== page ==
October 7, 2016 // By Margo Krukonis
Loyal fans celebrate the annual release of a new mobile operating system. For mobile-app development teams the mood can be more somber.
Keeping a mobile application current is a never-ending task that can strain budget and development resources. Magenic recommends a thoughtful strategy to ensure the right proactive measures are taken to exploit new features and to avoid the pitfalls of unexpected changes.
Major OS Releases
Typically announced once a year in the late Spring/Early summer, major releases can contain a mix of new features, defect fixes and enhancements that are generally well documented.
Less well-documented can be some of the potential pitfalls including device incompatibilities, deprecated methods that require developers to modify existing code and new tools that may be required for the development, testing and distribution of applications.
General release to the public is in the September/October timeframe leaving a good lead time for planning, but stable beta versions for download are not generally available until six to eight weeks before the public release.
Minor OS Releases
Minor or point releases are not released on any regular schedule. The lead time between Beta (if available) and general release is typically much shorter and documentation may or may not be released.
How do Notifications happen?
Information on both major and minor Apple releases can be obtained through the Apple Developer web site and the annual Apple World Wide Developer Conference (WWDC).
Information on Major Android releases are typically announced at the annual Google I/O conference.
Minor Android releases typically have no formal announcement and aren’t released on any particular schedule. They can be communicated via social media or pushed out to a limited number of devices at any one time. Subscribing to a twitter feed may help to catch announcements that are not released in larger forums.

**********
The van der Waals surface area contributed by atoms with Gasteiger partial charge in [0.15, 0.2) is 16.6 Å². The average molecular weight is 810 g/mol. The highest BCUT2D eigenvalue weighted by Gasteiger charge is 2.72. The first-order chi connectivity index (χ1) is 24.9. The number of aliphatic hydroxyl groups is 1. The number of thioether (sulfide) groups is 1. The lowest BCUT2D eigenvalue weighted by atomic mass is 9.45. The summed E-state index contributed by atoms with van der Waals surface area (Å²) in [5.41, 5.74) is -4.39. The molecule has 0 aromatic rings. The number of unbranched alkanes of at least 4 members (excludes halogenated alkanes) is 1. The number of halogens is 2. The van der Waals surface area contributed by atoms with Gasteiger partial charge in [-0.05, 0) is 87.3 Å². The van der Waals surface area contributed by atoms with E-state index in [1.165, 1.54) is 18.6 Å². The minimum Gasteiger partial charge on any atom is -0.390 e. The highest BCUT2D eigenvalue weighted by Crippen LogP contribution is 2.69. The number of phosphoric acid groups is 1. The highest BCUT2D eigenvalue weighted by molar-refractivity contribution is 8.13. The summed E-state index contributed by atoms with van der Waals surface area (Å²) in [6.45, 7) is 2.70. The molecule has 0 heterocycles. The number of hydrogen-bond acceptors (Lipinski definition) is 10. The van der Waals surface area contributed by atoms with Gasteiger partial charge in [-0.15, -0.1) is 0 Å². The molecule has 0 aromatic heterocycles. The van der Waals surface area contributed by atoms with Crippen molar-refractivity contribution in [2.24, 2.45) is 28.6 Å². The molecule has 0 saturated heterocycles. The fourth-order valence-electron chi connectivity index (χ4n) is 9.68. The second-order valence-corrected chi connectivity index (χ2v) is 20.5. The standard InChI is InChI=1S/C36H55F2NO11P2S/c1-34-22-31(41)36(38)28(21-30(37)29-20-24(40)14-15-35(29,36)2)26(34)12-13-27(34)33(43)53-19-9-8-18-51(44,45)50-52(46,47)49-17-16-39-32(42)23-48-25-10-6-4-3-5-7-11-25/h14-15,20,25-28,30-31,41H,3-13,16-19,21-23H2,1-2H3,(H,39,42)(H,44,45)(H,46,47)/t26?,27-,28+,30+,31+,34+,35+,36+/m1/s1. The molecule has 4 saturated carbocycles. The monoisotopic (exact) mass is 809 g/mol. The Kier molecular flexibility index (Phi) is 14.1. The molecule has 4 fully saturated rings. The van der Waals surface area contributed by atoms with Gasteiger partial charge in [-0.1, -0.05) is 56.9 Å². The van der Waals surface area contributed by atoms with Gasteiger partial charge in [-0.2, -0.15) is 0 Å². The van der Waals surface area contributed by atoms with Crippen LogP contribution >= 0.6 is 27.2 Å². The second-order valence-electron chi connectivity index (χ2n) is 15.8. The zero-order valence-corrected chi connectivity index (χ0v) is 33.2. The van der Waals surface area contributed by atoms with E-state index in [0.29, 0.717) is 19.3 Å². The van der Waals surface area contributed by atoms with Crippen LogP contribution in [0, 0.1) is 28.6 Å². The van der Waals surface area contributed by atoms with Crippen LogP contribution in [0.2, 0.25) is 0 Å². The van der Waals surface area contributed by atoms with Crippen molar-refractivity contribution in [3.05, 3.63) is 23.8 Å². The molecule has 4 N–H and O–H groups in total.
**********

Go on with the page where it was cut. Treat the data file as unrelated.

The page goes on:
Recommend Evaluation Process
Time to review release notes, betas and perform initial OS evaluation should factored into the schedule for every release. Although level of effort will vary based on the release content and risk, evaluation tasks should be included in release planning.
Magenic recommends a careful evaluation of the major version notes first to determine potential opportunities and risks.
Although it is tempting to download an early Beta version to get a jump on testing, many features published in documentation may not be available in these preliminary versions, requiring a duplicate review at a later date.
An initial documentation review can help to identify the effort necessary to evaluate the beta version and the potential risk. In addition, opportunities can be identified that could potentially change the course of planned features.
Both in-development and in-production application versions should be evaluated against the new OS.
Once a stable beta is available, evaluation should be performed on the targeted areas first, and findings reported via a mix of narrative and screen captures as necessary to demonstrate any opportunities or issues that could benefit from a visual representation.
Notes for minor releases should be reviewed whether received before or after the fact.
If any risk areas are thought to exist, testing should be conducted against the appropriate versions of the applications. Opportunities or risks should be reported in a manner similar to the major OS release process.
Time should be considered in every development sprint or cycle to evaluate new OS versions and report findings. Any additional tasks resulting from new OS versions should be prioritized against existing work, based on risk or opportunity.
The timing of releases should be considered against public releases of major versions, so as to exploit new features in a timely manner.
Although OS releases can be frequent and unscheduled, a thoughtful strategy can provide a proactive rather than reactive approach to maximize the benefits of new OS versions and increase the value of mobile applications.